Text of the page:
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Volume 2, Number 5, September-October 2006

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A Particular Account


In 1745, Great Britain and New England attacked the French-held fortress of Louisbourg by land and sea. William Pepperrell led the American troops overland, while Peter Warren commanded the British naval squadron. Warren was joined by Captain Philip Durell, commander of the British man-of-war Eltham, who helped guarantee the success of the siege by preventing French vessels from reaching Louisbourg harbour with fresh provisions and armaments.

Both Durell and Pepperrell wrote accounts of the siege. Pepperrell's An Accurate Journal and Account of the Proceedings of the New-England Land-Forces... (1746) is held in a number of Canadian repositories, including Library and Archives Canada. But Durell's journal, A Particular Account Of the Taking Cape Breton... (1745), is exceedingly rare, and no library in Canada reported holding the work until Library and Archives Canada acquired a very fine copy in March 2006. With its untrimmed deckle edges and its original sewing structure still intact, the eight-page pamphlet looks just as it did when it came off the press 250 years ago. Durell's hurried account, written in the first flush of success, informs Britain of the dramatic events that had unfolded in Louisbourg and emphasizes the importance of the French capitulation:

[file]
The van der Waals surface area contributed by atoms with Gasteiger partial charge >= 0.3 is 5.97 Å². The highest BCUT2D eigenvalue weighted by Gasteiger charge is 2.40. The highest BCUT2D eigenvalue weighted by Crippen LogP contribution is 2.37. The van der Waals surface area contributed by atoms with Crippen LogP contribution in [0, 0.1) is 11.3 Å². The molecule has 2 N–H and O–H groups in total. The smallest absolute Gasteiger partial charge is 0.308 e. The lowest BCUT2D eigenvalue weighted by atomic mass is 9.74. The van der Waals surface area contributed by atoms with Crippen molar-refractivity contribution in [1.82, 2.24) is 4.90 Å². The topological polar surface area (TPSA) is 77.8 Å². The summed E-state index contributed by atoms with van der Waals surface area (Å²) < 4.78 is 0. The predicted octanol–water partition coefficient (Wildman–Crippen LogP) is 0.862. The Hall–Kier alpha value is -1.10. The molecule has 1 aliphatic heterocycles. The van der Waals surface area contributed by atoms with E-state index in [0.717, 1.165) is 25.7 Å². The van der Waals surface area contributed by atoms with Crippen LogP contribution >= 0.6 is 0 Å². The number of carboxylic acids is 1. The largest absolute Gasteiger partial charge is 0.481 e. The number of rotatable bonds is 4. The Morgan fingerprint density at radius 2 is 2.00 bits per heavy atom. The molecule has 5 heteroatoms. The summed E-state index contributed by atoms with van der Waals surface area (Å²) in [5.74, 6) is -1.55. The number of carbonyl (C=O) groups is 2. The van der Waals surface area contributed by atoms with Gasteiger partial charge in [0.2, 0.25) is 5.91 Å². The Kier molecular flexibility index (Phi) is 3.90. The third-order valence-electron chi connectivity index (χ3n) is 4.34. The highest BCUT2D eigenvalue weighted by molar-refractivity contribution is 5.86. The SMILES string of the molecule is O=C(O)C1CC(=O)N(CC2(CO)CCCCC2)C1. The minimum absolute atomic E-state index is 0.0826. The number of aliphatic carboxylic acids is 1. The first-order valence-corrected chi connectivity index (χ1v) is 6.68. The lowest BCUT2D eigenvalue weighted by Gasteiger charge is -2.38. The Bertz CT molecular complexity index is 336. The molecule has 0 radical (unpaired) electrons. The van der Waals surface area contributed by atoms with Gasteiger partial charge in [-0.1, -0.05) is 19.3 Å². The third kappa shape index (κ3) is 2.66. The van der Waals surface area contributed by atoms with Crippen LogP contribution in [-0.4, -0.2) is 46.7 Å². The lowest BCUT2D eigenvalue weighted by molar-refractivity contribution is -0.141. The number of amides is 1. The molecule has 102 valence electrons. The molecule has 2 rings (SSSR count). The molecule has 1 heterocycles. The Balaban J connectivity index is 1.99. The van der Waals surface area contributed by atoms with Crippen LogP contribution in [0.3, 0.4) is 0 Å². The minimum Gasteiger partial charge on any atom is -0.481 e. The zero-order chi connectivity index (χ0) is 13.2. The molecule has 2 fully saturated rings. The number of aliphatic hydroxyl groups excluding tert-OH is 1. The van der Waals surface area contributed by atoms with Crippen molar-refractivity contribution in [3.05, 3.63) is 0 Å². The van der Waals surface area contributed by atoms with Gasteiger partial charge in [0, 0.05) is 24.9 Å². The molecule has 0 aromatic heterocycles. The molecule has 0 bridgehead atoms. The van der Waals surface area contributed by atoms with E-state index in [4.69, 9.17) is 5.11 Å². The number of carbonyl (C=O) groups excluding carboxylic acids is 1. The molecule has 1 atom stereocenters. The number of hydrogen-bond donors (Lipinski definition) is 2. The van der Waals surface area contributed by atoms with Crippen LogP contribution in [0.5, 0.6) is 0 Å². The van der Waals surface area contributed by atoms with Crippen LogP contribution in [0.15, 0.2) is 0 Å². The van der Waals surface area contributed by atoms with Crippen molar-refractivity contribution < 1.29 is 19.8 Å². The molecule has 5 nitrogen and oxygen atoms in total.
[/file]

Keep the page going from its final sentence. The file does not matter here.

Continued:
In Louisbourg Harbour, June 20, 1745
Dear Sir, The great Hurry I am in to finish some Plans of Louisbourg, prevents my writing so fully as I could wish, to give you an Account of this important Place... I really think this is the greatest Loss the French could meet with: For this is as much the Key of North-America, as Gibraltar is the Key of the Streights... [Louisbourg] being taken is... the Ruin of Canada and their Fishery, which was better to [France] than a Golden Mine.


Durell's "Plans of Louisbourg" included an exceptionally accurate and detailed survey of the fort and the harbour, and were highly regarded by British authorities. Upon returning to England, Durell commissioned a portrait of himself, holding his survey. The portrait is held in the collection of Library and Archives Canada.

Appended to Durell's journal are other letters. A marine officer details how the siege of Louisbourg unfolded. A common sailor writes to his mother about the battle in which he participated, noting that only one of his comrades had been killed and that they had taken many prize vessels.

By acquiring this pamphlet, Library and Archives Canada preserves the testimony of significant witnesses to Canadian history, and, by making the document accessible to the public, connects all Canadians with individuals and events that created our past.

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